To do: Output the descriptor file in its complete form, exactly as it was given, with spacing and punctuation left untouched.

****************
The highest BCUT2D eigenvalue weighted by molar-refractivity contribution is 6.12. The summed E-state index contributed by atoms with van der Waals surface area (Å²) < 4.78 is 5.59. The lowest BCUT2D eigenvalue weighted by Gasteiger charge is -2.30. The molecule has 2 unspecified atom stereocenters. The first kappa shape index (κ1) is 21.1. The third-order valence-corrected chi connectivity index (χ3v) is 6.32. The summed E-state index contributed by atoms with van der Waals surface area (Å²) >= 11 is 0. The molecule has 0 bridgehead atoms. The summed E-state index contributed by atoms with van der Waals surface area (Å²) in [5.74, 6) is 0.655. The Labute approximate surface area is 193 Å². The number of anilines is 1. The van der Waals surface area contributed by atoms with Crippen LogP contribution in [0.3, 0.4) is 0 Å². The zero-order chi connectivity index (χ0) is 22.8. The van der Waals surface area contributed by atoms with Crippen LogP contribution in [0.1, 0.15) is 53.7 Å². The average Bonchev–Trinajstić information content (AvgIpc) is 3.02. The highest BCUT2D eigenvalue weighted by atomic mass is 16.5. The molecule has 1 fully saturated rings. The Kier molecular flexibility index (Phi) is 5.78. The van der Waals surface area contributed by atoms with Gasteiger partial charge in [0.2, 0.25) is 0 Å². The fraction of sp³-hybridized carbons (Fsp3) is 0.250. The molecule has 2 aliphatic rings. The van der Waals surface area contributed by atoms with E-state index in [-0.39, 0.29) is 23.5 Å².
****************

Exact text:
The highest BCUT2D eigenvalue weighted by molar-refractivity contribution is 6.12. The summed E-state index contributed by atoms with van der Waals surface area (Å²) < 4.78 is 5.59. The lowest BCUT2D eigenvalue weighted by Gasteiger charge is -2.30. The molecule has 2 unspecified atom stereocenters. The first kappa shape index (κ1) is 21.1. The third-order valence-corrected chi connectivity index (χ3v) is 6.32. The summed E-state index contributed by atoms with van der Waals surface area (Å²) >= 11 is 0. The molecule has 0 bridgehead atoms. The summed E-state index contributed by atoms with van der Waals surface area (Å²) in [5.74, 6) is 0.655. The Labute approximate surface area is 193 Å². The number of anilines is 1. The van der Waals surface area contributed by atoms with Crippen LogP contribution in [0.3, 0.4) is 0 Å². The zero-order chi connectivity index (χ0) is 22.8. The van der Waals surface area contributed by atoms with Crippen LogP contribution in [0.1, 0.15) is 53.7 Å². The average Bonchev–Trinajstić information content (AvgIpc) is 3.02. The highest BCUT2D eigenvalue weighted by atomic mass is 16.5. The molecule has 1 fully saturated rings. The Kier molecular flexibility index (Phi) is 5.78. The van der Waals surface area contributed by atoms with Gasteiger partial charge in [0.2, 0.25) is 0 Å². The fraction of sp³-hybridized carbons (Fsp3) is 0.250. The molecule has 2 aliphatic rings. The van der Waals surface area contributed by atoms with E-state index in [-0.39, 0.29) is 23.5 Å².